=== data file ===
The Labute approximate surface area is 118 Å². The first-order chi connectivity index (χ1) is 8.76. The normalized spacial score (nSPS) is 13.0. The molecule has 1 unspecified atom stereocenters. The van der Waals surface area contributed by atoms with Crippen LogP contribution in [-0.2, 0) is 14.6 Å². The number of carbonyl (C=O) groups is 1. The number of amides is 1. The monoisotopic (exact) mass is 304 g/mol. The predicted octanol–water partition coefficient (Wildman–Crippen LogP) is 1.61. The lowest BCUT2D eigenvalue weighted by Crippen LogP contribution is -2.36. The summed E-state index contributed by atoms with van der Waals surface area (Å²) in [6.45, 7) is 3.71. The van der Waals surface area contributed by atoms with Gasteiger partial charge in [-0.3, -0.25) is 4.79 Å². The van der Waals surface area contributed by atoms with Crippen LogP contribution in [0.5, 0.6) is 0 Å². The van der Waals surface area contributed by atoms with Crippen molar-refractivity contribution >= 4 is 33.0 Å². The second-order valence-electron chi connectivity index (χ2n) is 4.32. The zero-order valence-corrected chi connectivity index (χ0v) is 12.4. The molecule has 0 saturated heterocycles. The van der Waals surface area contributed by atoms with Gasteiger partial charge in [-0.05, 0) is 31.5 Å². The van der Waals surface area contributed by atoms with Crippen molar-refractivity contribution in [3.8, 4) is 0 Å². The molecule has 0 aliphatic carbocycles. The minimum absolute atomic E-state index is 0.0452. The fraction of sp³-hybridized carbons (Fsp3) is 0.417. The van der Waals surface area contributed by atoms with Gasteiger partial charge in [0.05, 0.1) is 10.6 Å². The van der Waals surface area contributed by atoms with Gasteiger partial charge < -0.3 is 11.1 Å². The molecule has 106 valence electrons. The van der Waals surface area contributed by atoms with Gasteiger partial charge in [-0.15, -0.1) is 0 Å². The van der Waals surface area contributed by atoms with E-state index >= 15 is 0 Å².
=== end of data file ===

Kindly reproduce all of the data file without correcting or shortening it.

The Labute approximate surface area is 118 Å². The first-order chi connectivity index (χ1) is 8.76. The normalized spacial score (nSPS) is 13.0. The molecule has 1 unspecified atom stereocenters. The van der Waals surface area contributed by atoms with Crippen LogP contribution in [-0.2, 0) is 14.6 Å². The number of carbonyl (C=O) groups is 1. The number of amides is 1. The monoisotopic (exact) mass is 304 g/mol. The predicted octanol–water partition coefficient (Wildman–Crippen LogP) is 1.61. The lowest BCUT2D eigenvalue weighted by Crippen LogP contribution is -2.36. The summed E-state index contributed by atoms with van der Waals surface area (Å²) in [6.45, 7) is 3.71. The van der Waals surface area contributed by atoms with Gasteiger partial charge in [-0.3, -0.25) is 4.79 Å². The van der Waals surface area contributed by atoms with Crippen LogP contribution in [0.5, 0.6) is 0 Å². The van der Waals surface area contributed by atoms with Crippen molar-refractivity contribution >= 4 is 33.0 Å². The second-order valence-electron chi connectivity index (χ2n) is 4.32. The zero-order valence-corrected chi connectivity index (χ0v) is 12.4. The molecule has 0 saturated heterocycles. The van der Waals surface area contributed by atoms with Gasteiger partial charge in [-0.05, 0) is 31.5 Å². The van der Waals surface area contributed by atoms with Crippen molar-refractivity contribution in [3.8, 4) is 0 Å². The molecule has 0 aliphatic carbocycles. The minimum absolute atomic E-state index is 0.0452. The fraction of sp³-hybridized carbons (Fsp3) is 0.417. The van der Waals surface area contributed by atoms with Gasteiger partial charge in [0.05, 0.1) is 10.6 Å². The van der Waals surface area contributed by atoms with Gasteiger partial charge < -0.3 is 11.1 Å². The molecule has 106 valence electrons. The van der Waals surface area contributed by atoms with Gasteiger partial charge in [-0.15, -0.1) is 0 Å². The van der Waals surface area contributed by atoms with E-state index >= 15 is 0 Å².